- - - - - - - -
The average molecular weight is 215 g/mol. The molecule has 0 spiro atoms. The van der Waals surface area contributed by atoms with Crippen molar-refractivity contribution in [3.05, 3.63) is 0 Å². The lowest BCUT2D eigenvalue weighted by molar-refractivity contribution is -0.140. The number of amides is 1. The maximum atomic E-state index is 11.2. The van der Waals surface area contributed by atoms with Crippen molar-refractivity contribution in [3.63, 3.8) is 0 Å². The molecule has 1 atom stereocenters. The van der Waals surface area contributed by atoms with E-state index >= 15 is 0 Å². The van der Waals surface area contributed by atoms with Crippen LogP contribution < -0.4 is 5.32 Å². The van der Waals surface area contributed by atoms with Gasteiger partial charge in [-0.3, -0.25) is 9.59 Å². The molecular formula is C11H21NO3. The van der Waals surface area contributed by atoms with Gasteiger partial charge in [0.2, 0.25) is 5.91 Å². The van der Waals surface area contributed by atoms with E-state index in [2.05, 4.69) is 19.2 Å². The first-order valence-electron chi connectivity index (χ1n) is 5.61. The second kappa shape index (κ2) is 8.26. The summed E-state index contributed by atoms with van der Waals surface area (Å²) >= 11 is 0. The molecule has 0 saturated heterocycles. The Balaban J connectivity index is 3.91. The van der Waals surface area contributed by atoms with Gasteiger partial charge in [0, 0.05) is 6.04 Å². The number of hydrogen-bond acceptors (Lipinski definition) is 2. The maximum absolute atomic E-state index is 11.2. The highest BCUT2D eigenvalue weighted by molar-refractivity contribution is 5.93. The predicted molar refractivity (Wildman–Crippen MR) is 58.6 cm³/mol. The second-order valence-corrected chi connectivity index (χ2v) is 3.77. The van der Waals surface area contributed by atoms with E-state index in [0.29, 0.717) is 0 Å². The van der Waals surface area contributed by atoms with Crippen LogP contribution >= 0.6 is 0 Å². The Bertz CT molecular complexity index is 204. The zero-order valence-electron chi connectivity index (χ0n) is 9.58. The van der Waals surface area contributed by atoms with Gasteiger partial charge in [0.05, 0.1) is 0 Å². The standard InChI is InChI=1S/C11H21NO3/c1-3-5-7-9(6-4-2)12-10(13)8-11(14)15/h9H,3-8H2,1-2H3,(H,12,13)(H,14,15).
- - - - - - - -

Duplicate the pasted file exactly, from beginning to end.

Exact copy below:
The average molecular weight is 215 g/mol. The molecule has 0 spiro atoms. The van der Waals surface area contributed by atoms with Crippen molar-refractivity contribution in [3.05, 3.63) is 0 Å². The lowest BCUT2D eigenvalue weighted by molar-refractivity contribution is -0.140. The number of amides is 1. The maximum atomic E-state index is 11.2. The van der Waals surface area contributed by atoms with Crippen molar-refractivity contribution in [3.63, 3.8) is 0 Å². The molecule has 1 atom stereocenters. The van der Waals surface area contributed by atoms with E-state index >= 15 is 0 Å². The van der Waals surface area contributed by atoms with Crippen LogP contribution < -0.4 is 5.32 Å². The van der Waals surface area contributed by atoms with Gasteiger partial charge in [-0.3, -0.25) is 9.59 Å². The molecular formula is C11H21NO3. The van der Waals surface area contributed by atoms with Gasteiger partial charge in [0.2, 0.25) is 5.91 Å². The van der Waals surface area contributed by atoms with E-state index in [2.05, 4.69) is 19.2 Å². The first-order valence-electron chi connectivity index (χ1n) is 5.61. The second kappa shape index (κ2) is 8.26. The summed E-state index contributed by atoms with van der Waals surface area (Å²) >= 11 is 0. The molecule has 0 saturated heterocycles. The Balaban J connectivity index is 3.91. The van der Waals surface area contributed by atoms with Gasteiger partial charge in [0, 0.05) is 6.04 Å². The number of hydrogen-bond acceptors (Lipinski definition) is 2. The maximum absolute atomic E-state index is 11.2. The highest BCUT2D eigenvalue weighted by molar-refractivity contribution is 5.93. The predicted molar refractivity (Wildman–Crippen MR) is 58.6 cm³/mol. The second-order valence-corrected chi connectivity index (χ2v) is 3.77. The van der Waals surface area contributed by atoms with E-state index in [0.29, 0.717) is 0 Å². The van der Waals surface area contributed by atoms with Crippen LogP contribution >= 0.6 is 0 Å². The Bertz CT molecular complexity index is 204. The zero-order valence-electron chi connectivity index (χ0n) is 9.58. The van der Waals surface area contributed by atoms with Gasteiger partial charge in [0.05, 0.1) is 0 Å². The standard InChI is InChI=1S/C11H21NO3/c1-3-5-7-9(6-4-2)12-10(13)8-11(14)15/h9H,3-8H2,1-2H3,(H,12,13)(H,14,15).